The Prime Minister, Tony Blair, should have dismissed General Sir Richard Dannatt, Chief of the General Staff, on Friday. Mr Blair would have been entirely within his rights to have done so. Sir Richard had given ample grounds that morning by publicly criticising a series of decisions taken by the Government. He did this both in his interview with the Daily Mail and in his appearance on the Today programme.
"The military campaign we fought in 2003 effectively kicked the door in," Sir Richard stated. This denies the Government's repeated assurances that the allied invasion was authorised by United Nations resolutions. The general argued that: "We don't want to be there [Iraq] for another two, three, four years." This contradicts the Prime Minister's intention that we should stay for as long as it takes to establish and guarantee a democracy.
In Gen Dannatt's opinion, however, "we should aim for a lower ambition". And that, he indicated, would be the preservation of Iraq as a unitary state. It would be "very important" to achieve that, he added. In other words, the general was attempting to set new priorities for British policy in Iraq.
In his official position, Sir Richard has every opportunity to put his views directly to the Secretary of State for Defence and to the Prime Minister. He doesn't lack access. However, the legality of the Iraq invasion and its objectives are political decisions and not military ones.
In a parliamentary democracy, the elected government sets the ends of policy and the armed services provide, when necessary, the means. Were the unelected military command to set the policy itself, then we would have ceased to to be a fully democratic state and we would have handed a degree of political power to the only body capable of imposing its will on the country by the use of force.
Not long ago, the political thinker, Samuel Huntington, spelt out the rule: "if the statesman decides upon war, which the soldier knows can only lead to national catastrophe, then the soldier, after presenting his opinion, must fall to and make the best of a bad situation".
Can a defence be made for Gen Dannatt? To do so, we can only read between the lines. Sir Richard told his interviewer that "honesty is what it is all about". And he must have quickly discovered after his appointment that deceit is part of the warp and weft of 10 Downing Street. Why, Mr Blair even declared on Friday that he "agreed with every word" Sir Richard had uttered. How could he?
What Sir Richard will have noted, however, is that while the Prime Minister often declares that the army gets whatever it needs to carry out its mission in Iraq, in reality there are grave shortages of equipment. He may also believe that British policy is in fact wholly decided by the White House, despite appearances given to the contrary.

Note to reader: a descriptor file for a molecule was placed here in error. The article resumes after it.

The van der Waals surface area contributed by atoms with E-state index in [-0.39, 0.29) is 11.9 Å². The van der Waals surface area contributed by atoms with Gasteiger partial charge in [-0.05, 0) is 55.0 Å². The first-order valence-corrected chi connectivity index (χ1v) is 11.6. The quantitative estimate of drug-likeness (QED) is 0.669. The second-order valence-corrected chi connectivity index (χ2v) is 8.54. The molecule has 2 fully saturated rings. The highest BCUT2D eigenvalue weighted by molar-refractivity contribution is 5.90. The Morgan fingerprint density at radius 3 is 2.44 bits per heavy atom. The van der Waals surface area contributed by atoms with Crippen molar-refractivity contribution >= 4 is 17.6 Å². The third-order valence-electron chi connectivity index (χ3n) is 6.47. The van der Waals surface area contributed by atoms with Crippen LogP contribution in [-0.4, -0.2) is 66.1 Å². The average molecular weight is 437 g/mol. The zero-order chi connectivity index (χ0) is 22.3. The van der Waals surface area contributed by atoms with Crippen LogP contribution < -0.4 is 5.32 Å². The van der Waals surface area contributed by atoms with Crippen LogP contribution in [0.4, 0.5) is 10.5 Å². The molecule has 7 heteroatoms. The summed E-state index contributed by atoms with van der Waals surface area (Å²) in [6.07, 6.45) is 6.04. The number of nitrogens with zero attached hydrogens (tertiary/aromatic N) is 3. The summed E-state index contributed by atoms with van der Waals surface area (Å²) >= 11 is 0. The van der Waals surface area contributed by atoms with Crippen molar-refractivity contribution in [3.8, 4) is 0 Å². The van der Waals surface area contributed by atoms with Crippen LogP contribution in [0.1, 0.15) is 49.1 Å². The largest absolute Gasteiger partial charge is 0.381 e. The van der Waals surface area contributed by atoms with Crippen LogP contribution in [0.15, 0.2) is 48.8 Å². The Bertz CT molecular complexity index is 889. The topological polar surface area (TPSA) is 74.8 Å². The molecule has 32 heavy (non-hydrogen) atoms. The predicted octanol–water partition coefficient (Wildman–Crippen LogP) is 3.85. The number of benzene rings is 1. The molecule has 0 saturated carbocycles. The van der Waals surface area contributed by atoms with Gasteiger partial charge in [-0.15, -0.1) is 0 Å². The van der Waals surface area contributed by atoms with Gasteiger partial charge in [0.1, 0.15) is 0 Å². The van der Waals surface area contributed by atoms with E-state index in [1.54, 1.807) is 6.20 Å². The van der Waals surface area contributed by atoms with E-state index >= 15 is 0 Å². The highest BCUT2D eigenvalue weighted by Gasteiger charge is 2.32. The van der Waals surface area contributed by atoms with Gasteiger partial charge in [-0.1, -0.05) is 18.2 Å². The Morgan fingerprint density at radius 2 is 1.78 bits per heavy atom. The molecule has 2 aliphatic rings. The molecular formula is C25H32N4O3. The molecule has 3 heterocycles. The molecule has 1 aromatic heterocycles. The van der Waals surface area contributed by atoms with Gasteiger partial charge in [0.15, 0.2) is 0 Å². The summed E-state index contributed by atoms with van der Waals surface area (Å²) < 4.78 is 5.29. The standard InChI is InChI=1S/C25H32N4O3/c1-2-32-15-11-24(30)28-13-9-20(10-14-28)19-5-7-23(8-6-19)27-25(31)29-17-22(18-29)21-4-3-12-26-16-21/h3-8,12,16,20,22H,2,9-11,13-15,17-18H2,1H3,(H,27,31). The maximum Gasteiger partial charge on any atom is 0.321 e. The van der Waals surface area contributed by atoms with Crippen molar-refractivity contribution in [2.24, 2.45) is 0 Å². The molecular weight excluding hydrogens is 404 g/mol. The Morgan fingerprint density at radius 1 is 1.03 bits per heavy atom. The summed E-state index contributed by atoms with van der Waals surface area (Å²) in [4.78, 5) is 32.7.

This notion that the army and the nation are in some sense being deceived by the Government would link General Dannatt's outburst directly back to the only comparable case in British history, Major-General Sir Frederick Maurice's letter to the newspapers in May 1918, just a few months before the end of the First World War.
General Maurice believed that the prime minister of the day, David Lloyd George, had been guilty of misleading Parliament about the number of men in the British Army. He thought that the Prime Minister was deliberately holding back troops from the Western Front in order to undermine the position of the Commander-in-Chief, Sir Douglas Haig. He decided to write to the newspapers to give the true figures.
Like General Dannatt, Sir Frederick was a devout Christian. He said in a letter to his daughter Nancy that: "I am persuaded that I am doing what is right and, once that is so, nothing else matters to a man. That is, I believe, what Christ meant when he told us to forsake father and mother and children for his sake."
Sir Frederick's letter was duly published. He was immediately suspended from duty. A debate was held in the Commons on the General's charges, which the Government won. Gen Maurice was then retired from the army and was refused the court martial which he requested.
Sir Frederick may well have been right, but that is not the point. Likewise, I agree with General Dannatt's views. I would put it starkly: British soldiers in Iraq are losing their lives because the Prime Minister cannot admit that the invasion was a terrible error. But, again, in relation to Gen Dannatt's public expression of disagreement, that is not the point. Mr Blair didn't act as Lloyd George correctly did, because he was weak or thought he was. Nonetheless, the Prime Minister could have, and should have, sacked the general.Reuse content